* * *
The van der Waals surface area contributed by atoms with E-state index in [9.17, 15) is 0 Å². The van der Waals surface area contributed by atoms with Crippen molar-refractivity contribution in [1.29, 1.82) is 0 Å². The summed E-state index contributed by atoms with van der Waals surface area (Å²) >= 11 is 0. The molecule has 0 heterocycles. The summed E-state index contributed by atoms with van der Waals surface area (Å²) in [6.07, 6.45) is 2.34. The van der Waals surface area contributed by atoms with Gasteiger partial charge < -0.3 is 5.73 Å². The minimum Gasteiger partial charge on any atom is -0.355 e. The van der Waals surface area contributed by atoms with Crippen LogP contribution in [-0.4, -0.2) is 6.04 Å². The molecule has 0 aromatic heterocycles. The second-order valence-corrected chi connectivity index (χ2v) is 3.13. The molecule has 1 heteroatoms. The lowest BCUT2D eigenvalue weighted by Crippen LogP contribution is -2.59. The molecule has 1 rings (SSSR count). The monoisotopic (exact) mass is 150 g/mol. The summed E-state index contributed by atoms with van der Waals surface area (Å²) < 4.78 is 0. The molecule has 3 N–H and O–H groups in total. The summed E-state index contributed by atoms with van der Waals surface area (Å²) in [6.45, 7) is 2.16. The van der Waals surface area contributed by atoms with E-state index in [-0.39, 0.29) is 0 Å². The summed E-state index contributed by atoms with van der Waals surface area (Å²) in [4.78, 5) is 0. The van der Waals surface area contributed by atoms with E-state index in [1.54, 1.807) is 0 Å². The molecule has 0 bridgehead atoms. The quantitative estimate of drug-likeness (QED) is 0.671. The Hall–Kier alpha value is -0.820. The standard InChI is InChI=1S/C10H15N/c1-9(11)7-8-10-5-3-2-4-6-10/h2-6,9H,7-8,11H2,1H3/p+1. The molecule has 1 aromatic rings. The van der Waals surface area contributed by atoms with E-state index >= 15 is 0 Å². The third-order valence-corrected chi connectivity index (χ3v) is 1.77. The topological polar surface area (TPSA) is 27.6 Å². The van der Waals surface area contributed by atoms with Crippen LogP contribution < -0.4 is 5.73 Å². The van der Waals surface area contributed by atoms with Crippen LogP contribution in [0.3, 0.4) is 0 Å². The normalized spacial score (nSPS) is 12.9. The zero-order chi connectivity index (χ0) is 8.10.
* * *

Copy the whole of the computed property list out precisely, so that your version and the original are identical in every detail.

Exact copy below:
The van der Waals surface area contributed by atoms with E-state index in [9.17, 15) is 0 Å². The van der Waals surface area contributed by atoms with Crippen molar-refractivity contribution in [1.29, 1.82) is 0 Å². The summed E-state index contributed by atoms with van der Waals surface area (Å²) >= 11 is 0. The molecule has 0 heterocycles. The summed E-state index contributed by atoms with van der Waals surface area (Å²) in [6.07, 6.45) is 2.34. The van der Waals surface area contributed by atoms with Gasteiger partial charge < -0.3 is 5.73 Å². The minimum Gasteiger partial charge on any atom is -0.355 e. The van der Waals surface area contributed by atoms with Crippen LogP contribution in [-0.4, -0.2) is 6.04 Å². The molecule has 0 aromatic heterocycles. The second-order valence-corrected chi connectivity index (χ2v) is 3.13. The molecule has 1 heteroatoms. The lowest BCUT2D eigenvalue weighted by Crippen LogP contribution is -2.59. The molecule has 1 rings (SSSR count). The monoisotopic (exact) mass is 150 g/mol. The summed E-state index contributed by atoms with van der Waals surface area (Å²) < 4.78 is 0. The molecule has 3 N–H and O–H groups in total. The summed E-state index contributed by atoms with van der Waals surface area (Å²) in [6.45, 7) is 2.16. The van der Waals surface area contributed by atoms with E-state index in [-0.39, 0.29) is 0 Å². The summed E-state index contributed by atoms with van der Waals surface area (Å²) in [4.78, 5) is 0. The van der Waals surface area contributed by atoms with E-state index in [1.54, 1.807) is 0 Å². The molecule has 0 bridgehead atoms. The quantitative estimate of drug-likeness (QED) is 0.671. The Hall–Kier alpha value is -0.820. The standard InChI is InChI=1S/C10H15N/c1-9(11)7-8-10-5-3-2-4-6-10/h2-6,9H,7-8,11H2,1H3/p+1. The molecule has 1 aromatic rings. The van der Waals surface area contributed by atoms with E-state index >= 15 is 0 Å². The third-order valence-corrected chi connectivity index (χ3v) is 1.77. The topological polar surface area (TPSA) is 27.6 Å². The van der Waals surface area contributed by atoms with Crippen LogP contribution < -0.4 is 5.73 Å². The van der Waals surface area contributed by atoms with Crippen LogP contribution in [0.3, 0.4) is 0 Å². The normalized spacial score (nSPS) is 12.9. The zero-order chi connectivity index (χ0) is 8.10.